Sudhir Venkatesh, a professor of sociology at Columbia University, along with his students, has been studying the sex work industry since the 1990s. In a recent article for Wired, Venkatesh describes how the business has changed over the past couple of decades.
Technology has played a fundamental role in this change. No self-respecting cosmopolitan man looking for an evening of companionship is going to lean out his car window and call out to a woman at a traffic light. The Internet and the rise of mobile phones have enabled some sex workers to professionalize their trade. Today they can control their image, set their prices, and sidestep some of the pimps, madams, and other intermediaries who once took a share of the revenue. As the trade has grown less risky and more lucrative, it has attracted some middle-class women seeking quick tax-free income.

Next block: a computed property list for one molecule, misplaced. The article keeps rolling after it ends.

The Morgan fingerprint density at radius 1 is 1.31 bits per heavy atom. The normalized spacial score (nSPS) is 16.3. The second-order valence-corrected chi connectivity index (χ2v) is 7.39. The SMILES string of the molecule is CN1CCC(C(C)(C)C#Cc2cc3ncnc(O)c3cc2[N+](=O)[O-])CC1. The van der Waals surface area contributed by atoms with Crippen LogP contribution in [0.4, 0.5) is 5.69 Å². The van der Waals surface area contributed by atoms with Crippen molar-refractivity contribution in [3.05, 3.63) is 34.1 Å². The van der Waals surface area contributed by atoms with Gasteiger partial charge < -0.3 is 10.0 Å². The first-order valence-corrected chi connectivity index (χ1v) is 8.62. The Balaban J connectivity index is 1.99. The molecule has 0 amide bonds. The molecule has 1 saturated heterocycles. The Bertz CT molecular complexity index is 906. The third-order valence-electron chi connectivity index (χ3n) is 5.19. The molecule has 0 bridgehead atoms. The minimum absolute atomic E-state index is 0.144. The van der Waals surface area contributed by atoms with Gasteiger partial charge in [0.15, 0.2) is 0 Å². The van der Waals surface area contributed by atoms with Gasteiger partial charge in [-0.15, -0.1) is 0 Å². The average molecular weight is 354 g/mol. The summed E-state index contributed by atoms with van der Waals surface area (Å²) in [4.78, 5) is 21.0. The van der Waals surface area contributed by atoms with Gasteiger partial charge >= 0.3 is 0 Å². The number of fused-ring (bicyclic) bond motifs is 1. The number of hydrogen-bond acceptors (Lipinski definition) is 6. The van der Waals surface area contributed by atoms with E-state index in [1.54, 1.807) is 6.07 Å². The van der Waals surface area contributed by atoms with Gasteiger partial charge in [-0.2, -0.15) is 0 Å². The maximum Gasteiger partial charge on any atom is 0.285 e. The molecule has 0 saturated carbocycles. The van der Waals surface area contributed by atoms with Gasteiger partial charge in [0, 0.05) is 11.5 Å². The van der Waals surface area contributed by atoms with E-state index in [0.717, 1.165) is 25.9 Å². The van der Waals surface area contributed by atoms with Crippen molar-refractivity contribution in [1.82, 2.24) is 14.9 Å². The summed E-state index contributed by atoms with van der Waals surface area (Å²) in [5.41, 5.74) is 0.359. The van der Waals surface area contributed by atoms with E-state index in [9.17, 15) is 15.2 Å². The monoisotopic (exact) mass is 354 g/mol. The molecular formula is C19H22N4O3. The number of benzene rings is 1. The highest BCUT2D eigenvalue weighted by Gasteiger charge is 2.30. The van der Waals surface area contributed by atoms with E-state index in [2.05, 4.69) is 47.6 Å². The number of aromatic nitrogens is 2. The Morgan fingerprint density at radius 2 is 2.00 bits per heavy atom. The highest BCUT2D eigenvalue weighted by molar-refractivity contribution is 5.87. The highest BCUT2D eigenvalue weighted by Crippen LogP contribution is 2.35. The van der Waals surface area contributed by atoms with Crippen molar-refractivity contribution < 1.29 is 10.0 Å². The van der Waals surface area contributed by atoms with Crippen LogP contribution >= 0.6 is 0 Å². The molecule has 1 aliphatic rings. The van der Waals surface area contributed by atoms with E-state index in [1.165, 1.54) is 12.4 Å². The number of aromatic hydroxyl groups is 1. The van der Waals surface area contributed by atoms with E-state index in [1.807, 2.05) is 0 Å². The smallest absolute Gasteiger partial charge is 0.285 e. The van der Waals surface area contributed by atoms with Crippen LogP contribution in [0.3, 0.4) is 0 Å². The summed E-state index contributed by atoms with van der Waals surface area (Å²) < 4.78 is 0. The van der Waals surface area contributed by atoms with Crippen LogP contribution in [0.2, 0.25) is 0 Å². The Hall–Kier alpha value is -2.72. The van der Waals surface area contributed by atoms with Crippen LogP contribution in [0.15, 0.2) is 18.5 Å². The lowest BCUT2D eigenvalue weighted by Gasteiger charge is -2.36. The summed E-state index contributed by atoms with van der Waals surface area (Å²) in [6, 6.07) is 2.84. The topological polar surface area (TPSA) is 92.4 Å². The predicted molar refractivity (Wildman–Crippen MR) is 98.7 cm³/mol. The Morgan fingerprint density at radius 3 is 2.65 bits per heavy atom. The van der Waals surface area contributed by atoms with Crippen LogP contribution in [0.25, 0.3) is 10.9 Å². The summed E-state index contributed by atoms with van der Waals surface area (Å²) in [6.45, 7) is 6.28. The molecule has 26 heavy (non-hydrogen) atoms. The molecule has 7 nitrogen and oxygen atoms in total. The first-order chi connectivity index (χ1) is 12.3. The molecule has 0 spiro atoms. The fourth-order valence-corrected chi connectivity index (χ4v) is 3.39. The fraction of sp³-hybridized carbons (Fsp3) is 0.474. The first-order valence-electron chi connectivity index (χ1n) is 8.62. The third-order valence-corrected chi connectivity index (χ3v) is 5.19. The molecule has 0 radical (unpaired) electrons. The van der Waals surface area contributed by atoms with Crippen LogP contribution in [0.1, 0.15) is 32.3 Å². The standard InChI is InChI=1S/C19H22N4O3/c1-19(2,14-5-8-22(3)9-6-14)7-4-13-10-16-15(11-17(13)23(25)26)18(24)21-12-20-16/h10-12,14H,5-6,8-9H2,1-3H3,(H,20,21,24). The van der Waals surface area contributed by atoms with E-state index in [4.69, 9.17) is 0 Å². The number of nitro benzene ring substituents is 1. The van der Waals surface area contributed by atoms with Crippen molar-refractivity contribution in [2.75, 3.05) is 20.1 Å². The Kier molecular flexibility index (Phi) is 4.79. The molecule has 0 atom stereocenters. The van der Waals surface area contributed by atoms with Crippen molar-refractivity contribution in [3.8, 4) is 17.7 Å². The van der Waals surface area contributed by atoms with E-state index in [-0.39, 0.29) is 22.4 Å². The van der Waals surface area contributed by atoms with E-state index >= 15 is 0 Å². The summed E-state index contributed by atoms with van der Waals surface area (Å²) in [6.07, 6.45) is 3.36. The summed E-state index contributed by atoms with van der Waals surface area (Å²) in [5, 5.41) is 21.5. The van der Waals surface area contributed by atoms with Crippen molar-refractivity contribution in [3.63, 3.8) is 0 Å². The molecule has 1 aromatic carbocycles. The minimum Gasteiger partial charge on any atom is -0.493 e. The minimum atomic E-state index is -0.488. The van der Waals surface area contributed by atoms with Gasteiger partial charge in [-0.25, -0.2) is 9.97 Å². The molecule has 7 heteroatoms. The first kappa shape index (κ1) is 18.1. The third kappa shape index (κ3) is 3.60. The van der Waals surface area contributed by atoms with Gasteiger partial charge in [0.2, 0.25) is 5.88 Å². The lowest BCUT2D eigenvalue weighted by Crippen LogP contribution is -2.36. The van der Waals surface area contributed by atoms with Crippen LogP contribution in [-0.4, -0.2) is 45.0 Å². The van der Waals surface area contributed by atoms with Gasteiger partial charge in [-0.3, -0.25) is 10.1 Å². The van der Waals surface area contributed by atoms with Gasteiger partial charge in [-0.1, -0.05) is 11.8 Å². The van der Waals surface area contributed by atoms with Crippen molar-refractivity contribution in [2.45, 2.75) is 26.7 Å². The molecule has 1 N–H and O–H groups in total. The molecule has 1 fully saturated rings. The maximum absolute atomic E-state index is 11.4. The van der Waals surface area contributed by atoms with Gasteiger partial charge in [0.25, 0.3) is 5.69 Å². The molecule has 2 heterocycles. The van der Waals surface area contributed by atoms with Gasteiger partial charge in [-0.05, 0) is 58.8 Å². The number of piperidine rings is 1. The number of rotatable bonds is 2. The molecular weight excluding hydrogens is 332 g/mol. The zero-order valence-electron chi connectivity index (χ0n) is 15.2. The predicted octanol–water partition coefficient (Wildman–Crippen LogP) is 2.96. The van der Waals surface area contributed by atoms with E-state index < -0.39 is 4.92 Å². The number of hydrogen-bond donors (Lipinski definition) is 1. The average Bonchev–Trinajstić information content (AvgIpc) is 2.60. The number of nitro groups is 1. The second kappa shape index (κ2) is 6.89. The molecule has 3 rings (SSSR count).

The map above shows the distribution of prostitution in New York City. Red indicates relatively high density, green indicates medium, and the rest is low. So what you see is a dispersion of prostitution rather than a couple of concentrated areas. There are still high density areas, but they've shifted and become smaller.
In addition to the map, there's a collection of facts and figures such as cost for certain acts and tools of the trade (SFW).
The sample size is 289, spread out over two decades, and I'm not sure what the sampling method was, so take that into consideration as you read it over, but nevertheless, it's an interesting look into the world.
[Wired | Thanks, William]